How not to handle a social crisis

How not to handle a social crisis

How to use social media during a crisis


Food giant Nestle, already under pressure from environmentalists, became the subject of a Facebook- and Twitter-based “twitstorm” when the operators of the corporation’s Facebook page took a hostile approach to critics.

Nestle Facebook social crisis

Environmental activist group Greenpeace has long been putting the pressure on Nestle to stop using palm oil, the production of which has been documented as a source of deforestation, greenhouse gas emissions, and endangered species loss. A provocative new Web video campaign on behalf of Greenpeace’s U.K. arm targeted the food manufacturer as a threat to the livelihoods of orangutans, and according to Greenpeace, Nestle lobbied to have the video removed from YouTube, citing a copyright complaint. Cue plenty of free press for Greenpeace.

Nestle post

Greenpeace supporters – whom the activist group had encouraged to change their Facebook profile photos to anti-Nestle slogans that often incorporated one or more of the company’s food logos – started posting to the Nestle fan page en masse. Nestle countered with a mild threat: “To repeat: we welcome your comments, but please don’t post using an altered version of any of our logos as your profile pic – they will be deleted.” A Nestle rep diving into the comments of the thread with responses like “Oh please…it’s like we’re censoring everything to allow only positive comments” didn’t calm things down.

Reactions on the page ranged from “Hey PR moron. Thanks you are doing a far better job than we could ever achieve in destroying your brand,” to “It’s not OK for people to use altered versions of your logos, but it’s OK for you to alter the face of Indonesian rainforests? Wow!” to a gentler “I like some Nestle products so I qualify as a ‘fan.’ I would like Nestle to make them even better by removing palm oil. I would like to enjoy my Kit-Kats without feeling responsible for rainforest destruction and orangutan deaths.”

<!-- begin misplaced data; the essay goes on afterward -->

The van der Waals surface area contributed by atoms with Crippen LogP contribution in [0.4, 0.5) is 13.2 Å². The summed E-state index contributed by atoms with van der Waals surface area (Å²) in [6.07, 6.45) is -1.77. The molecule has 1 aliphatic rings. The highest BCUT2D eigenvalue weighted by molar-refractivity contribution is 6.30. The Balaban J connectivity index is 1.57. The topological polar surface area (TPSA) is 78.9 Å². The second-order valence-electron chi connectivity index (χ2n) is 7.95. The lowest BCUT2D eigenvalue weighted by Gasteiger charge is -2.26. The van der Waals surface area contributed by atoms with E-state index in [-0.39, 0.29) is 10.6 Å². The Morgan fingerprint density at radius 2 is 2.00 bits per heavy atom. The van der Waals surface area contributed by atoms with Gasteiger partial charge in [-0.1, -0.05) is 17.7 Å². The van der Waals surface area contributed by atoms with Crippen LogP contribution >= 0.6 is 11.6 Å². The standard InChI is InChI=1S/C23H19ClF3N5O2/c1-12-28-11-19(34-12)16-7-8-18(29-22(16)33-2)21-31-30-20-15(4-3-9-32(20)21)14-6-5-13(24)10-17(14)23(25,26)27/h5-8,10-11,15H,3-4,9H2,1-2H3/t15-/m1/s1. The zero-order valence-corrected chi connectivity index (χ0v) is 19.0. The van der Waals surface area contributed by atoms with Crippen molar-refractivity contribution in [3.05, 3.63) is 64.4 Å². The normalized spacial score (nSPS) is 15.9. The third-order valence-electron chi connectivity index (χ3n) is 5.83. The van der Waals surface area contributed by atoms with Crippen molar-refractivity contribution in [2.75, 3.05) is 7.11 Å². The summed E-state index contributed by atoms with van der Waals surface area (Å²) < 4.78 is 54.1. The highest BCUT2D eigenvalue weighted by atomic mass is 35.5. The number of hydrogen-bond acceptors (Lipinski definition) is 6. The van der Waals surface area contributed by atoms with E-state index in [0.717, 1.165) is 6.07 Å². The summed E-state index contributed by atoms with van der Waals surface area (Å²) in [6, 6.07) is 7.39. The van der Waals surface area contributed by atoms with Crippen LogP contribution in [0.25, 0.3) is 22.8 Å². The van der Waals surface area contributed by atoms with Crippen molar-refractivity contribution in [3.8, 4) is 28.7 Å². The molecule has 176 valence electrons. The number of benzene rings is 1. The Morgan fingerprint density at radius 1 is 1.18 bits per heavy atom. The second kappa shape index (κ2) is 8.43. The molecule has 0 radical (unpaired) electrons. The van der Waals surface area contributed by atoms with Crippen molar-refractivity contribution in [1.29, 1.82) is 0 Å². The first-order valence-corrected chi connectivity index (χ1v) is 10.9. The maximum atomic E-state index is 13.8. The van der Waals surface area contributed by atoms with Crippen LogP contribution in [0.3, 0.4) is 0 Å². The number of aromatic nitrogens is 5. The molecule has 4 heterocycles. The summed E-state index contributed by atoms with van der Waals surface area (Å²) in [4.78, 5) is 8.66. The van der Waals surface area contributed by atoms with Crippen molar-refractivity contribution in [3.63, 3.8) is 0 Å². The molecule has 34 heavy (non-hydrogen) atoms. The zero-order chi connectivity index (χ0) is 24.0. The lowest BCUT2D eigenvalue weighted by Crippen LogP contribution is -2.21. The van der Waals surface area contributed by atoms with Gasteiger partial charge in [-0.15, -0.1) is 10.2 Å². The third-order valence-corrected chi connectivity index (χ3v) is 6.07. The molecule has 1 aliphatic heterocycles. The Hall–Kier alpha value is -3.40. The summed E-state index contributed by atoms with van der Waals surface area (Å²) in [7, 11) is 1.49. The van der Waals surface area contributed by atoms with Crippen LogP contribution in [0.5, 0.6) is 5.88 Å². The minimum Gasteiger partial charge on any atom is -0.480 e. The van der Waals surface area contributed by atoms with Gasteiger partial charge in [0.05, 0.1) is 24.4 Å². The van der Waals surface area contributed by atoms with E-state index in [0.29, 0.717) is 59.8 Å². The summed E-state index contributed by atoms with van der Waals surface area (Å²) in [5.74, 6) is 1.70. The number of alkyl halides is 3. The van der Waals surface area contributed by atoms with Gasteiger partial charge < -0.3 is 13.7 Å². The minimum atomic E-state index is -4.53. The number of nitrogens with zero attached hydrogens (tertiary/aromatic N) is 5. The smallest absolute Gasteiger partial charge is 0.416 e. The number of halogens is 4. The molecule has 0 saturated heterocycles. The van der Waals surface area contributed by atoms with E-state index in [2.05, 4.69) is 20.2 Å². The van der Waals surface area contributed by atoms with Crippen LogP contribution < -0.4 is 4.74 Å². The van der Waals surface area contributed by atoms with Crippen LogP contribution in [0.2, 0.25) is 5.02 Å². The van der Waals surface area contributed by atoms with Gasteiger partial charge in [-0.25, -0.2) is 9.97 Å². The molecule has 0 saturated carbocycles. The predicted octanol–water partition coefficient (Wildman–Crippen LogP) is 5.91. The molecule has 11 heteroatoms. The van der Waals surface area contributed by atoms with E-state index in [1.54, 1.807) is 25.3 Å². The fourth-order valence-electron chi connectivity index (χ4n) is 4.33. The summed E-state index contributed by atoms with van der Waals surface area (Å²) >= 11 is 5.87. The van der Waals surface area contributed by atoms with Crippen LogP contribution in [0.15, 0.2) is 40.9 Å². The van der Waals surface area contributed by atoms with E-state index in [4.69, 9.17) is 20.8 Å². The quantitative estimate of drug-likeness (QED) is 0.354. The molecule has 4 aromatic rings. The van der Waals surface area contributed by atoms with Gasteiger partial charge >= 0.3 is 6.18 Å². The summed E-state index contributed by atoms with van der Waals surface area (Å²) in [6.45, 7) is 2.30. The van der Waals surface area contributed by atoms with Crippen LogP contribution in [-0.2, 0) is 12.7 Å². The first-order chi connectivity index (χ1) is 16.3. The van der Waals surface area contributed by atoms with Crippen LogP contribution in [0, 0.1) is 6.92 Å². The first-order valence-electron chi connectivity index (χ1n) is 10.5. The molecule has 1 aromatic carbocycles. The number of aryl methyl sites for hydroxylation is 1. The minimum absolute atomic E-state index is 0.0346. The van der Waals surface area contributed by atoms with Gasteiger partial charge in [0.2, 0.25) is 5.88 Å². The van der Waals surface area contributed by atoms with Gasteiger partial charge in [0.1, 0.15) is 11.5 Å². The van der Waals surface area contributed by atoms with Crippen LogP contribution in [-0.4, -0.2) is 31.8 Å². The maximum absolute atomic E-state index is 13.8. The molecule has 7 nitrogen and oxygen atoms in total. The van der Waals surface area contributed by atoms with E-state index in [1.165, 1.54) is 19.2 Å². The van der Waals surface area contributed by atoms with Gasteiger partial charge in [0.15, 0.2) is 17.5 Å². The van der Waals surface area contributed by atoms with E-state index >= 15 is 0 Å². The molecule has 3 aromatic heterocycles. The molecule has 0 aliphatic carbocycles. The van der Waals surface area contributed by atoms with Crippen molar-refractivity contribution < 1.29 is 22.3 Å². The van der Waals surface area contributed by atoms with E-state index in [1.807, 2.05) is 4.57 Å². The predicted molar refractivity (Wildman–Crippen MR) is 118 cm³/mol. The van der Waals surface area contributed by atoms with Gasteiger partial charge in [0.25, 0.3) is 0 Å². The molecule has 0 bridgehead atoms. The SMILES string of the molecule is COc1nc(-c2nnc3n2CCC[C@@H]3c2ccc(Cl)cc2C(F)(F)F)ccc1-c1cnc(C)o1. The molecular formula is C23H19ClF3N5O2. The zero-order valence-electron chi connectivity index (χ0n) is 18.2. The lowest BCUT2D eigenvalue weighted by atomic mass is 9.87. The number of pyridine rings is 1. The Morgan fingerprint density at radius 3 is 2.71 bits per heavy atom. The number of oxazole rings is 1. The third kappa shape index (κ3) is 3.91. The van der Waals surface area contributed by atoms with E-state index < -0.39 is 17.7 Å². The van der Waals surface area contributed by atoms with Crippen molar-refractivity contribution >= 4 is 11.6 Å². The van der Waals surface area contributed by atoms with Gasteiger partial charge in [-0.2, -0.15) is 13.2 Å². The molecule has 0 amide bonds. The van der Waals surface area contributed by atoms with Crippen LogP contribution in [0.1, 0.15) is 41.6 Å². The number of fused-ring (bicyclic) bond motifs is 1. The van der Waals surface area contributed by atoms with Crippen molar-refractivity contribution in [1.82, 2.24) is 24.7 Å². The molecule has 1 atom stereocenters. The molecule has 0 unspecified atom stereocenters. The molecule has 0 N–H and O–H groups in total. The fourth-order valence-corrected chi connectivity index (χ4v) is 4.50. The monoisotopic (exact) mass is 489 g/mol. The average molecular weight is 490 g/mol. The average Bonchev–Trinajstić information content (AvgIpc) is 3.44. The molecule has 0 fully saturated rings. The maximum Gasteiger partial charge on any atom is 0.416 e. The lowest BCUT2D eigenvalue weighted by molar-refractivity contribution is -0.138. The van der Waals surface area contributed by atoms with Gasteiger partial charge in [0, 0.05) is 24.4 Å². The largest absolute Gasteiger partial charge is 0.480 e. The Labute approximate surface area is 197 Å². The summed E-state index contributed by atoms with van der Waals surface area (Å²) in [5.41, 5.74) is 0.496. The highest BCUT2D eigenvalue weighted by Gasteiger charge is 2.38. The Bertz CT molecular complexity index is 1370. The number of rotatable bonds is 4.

Intel was attacked by activists opposed to minerals mining in the Congo inundated Intel’s Facebook page.

They wanted Intel to pledge its support for a congressional bill that would restrict the import of “conflict minerals” that contribute to fighting in the war-torn country.

Supporters of the bill dominated the discussion on Intel’s Facebook page, with dozens of critical comments – many of them identical.

It was all part of a grassroots campaign using Facebook in a new way to get support for the bipartisan Conflict Minerals Trade Act that is making its way through Congress.

Intel shut off discussion on its Facebook page and told its audience:


Closing comments set off howls of protest and Intel had to apologize:

intel facebook clossing

Putting aside all judgment on who’s right and who’s wrong in these situations, we are seeing the dark side of the Facebook fan page. Any company that maintains a Facebook page should learn from Nestle’s and Intel’s mistake.

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About The Author

Torben Rick

Experienced senior executive, both at a strategic and operational level, with strong track record in developing, driving and managing business improvement, development and change management. International experience from management positions in Denmark, Germany, Switzerland and United Kingdom

Blog Comments

Good points Torben, what do you think we should learn from these examples? What is the “law of unintended consequences” here?

Interesting that some of Nestle’s competitors manage not to use Palm Oil without problem as we found out to our pleasant surprise.

we vote withg our feet on this issue, wee simply refuse to buy products with it in …. corporations think they’re big and strong, until they do a Ratnor’s or a Vista ! Nestle is getting very close to this point.

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